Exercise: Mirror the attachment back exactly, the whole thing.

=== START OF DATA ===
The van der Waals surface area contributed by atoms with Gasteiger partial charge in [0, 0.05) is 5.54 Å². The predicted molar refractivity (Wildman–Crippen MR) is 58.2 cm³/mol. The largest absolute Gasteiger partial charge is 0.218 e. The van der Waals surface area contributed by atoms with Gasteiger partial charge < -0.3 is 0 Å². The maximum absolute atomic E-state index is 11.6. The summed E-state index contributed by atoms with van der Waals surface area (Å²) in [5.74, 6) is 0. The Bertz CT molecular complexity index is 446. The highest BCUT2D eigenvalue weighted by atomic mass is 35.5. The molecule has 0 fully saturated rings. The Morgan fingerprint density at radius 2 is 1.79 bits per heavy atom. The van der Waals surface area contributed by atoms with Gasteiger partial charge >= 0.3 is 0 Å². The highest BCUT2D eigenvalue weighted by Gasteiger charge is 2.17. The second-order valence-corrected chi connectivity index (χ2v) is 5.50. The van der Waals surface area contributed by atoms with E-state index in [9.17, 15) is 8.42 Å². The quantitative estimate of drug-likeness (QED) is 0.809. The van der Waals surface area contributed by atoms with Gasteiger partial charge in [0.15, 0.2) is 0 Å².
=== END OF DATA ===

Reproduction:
The van der Waals surface area contributed by atoms with Gasteiger partial charge in [0, 0.05) is 5.54 Å². The predicted molar refractivity (Wildman–Crippen MR) is 58.2 cm³/mol. The largest absolute Gasteiger partial charge is 0.218 e. The van der Waals surface area contributed by atoms with Gasteiger partial charge < -0.3 is 0 Å². The maximum absolute atomic E-state index is 11.6. The summed E-state index contributed by atoms with van der Waals surface area (Å²) in [5.74, 6) is 0. The Bertz CT molecular complexity index is 446. The highest BCUT2D eigenvalue weighted by atomic mass is 35.5. The molecule has 0 fully saturated rings. The Morgan fingerprint density at radius 2 is 1.79 bits per heavy atom. The van der Waals surface area contributed by atoms with Gasteiger partial charge >= 0.3 is 0 Å². The highest BCUT2D eigenvalue weighted by Gasteiger charge is 2.17. The second-order valence-corrected chi connectivity index (χ2v) is 5.50. The van der Waals surface area contributed by atoms with E-state index in [9.17, 15) is 8.42 Å². The quantitative estimate of drug-likeness (QED) is 0.809. The van der Waals surface area contributed by atoms with Gasteiger partial charge in [0.15, 0.2) is 0 Å².